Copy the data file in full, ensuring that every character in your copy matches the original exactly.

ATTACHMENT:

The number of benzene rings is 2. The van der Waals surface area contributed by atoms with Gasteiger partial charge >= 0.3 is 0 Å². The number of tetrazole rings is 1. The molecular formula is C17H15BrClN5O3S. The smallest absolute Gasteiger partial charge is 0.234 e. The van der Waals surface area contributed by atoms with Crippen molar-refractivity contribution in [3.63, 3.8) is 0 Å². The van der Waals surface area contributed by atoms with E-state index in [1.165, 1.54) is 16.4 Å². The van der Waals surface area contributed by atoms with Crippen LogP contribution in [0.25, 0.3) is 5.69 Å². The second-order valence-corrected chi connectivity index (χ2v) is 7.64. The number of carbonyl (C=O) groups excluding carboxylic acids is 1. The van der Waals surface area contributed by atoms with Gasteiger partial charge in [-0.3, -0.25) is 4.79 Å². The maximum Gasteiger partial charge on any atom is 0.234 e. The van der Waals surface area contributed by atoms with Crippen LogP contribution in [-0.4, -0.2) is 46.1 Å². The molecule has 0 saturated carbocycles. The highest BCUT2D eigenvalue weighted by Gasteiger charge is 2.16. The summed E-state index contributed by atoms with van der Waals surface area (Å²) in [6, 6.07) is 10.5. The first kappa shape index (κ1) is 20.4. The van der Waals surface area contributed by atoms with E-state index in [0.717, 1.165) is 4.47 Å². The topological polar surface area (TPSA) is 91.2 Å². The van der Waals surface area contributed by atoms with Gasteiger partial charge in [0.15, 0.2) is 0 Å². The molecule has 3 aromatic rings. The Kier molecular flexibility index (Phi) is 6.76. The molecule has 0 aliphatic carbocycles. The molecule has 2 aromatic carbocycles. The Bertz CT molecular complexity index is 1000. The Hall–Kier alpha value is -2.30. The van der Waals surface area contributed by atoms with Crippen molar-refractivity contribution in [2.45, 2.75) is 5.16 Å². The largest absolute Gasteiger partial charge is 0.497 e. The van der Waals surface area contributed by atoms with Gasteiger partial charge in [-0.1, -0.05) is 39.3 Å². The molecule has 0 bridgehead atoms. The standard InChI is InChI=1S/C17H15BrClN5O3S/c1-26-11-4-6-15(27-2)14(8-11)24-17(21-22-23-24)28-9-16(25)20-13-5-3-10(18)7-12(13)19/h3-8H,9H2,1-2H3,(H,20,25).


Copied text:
The number of benzene rings is 2. The van der Waals surface area contributed by atoms with Gasteiger partial charge >= 0.3 is 0 Å². The number of tetrazole rings is 1. The molecular formula is C17H15BrClN5O3S. The smallest absolute Gasteiger partial charge is 0.234 e. The van der Waals surface area contributed by atoms with Crippen molar-refractivity contribution in [3.63, 3.8) is 0 Å². The van der Waals surface area contributed by atoms with E-state index in [1.165, 1.54) is 16.4 Å². The van der Waals surface area contributed by atoms with Crippen LogP contribution in [0.25, 0.3) is 5.69 Å². The second-order valence-corrected chi connectivity index (χ2v) is 7.64. The number of carbonyl (C=O) groups excluding carboxylic acids is 1. The van der Waals surface area contributed by atoms with Gasteiger partial charge in [-0.3, -0.25) is 4.79 Å². The maximum Gasteiger partial charge on any atom is 0.234 e. The van der Waals surface area contributed by atoms with Crippen LogP contribution in [-0.4, -0.2) is 46.1 Å². The molecule has 0 saturated carbocycles. The highest BCUT2D eigenvalue weighted by Gasteiger charge is 2.16. The summed E-state index contributed by atoms with van der Waals surface area (Å²) in [6, 6.07) is 10.5. The first kappa shape index (κ1) is 20.4. The van der Waals surface area contributed by atoms with E-state index in [0.717, 1.165) is 4.47 Å². The topological polar surface area (TPSA) is 91.2 Å². The van der Waals surface area contributed by atoms with Gasteiger partial charge in [0.15, 0.2) is 0 Å². The molecule has 3 aromatic rings. The Kier molecular flexibility index (Phi) is 6.76. The molecule has 0 aliphatic carbocycles. The molecule has 2 aromatic carbocycles. The Bertz CT molecular complexity index is 1000. The Hall–Kier alpha value is -2.30. The van der Waals surface area contributed by atoms with Crippen molar-refractivity contribution in [2.45, 2.75) is 5.16 Å². The largest absolute Gasteiger partial charge is 0.497 e. The van der Waals surface area contributed by atoms with Gasteiger partial charge in [-0.1, -0.05) is 39.3 Å². The molecule has 0 bridgehead atoms. The standard InChI is InChI=1S/C17H15BrClN5O3S/c1-26-11-4-6-15(27-2)14(8-11)24-17(21-22-23-24)28-9-16(25)20-13-5-3-10(18)7-12(13)19/h3-8H,9H2,1-2H3,(H,20,25).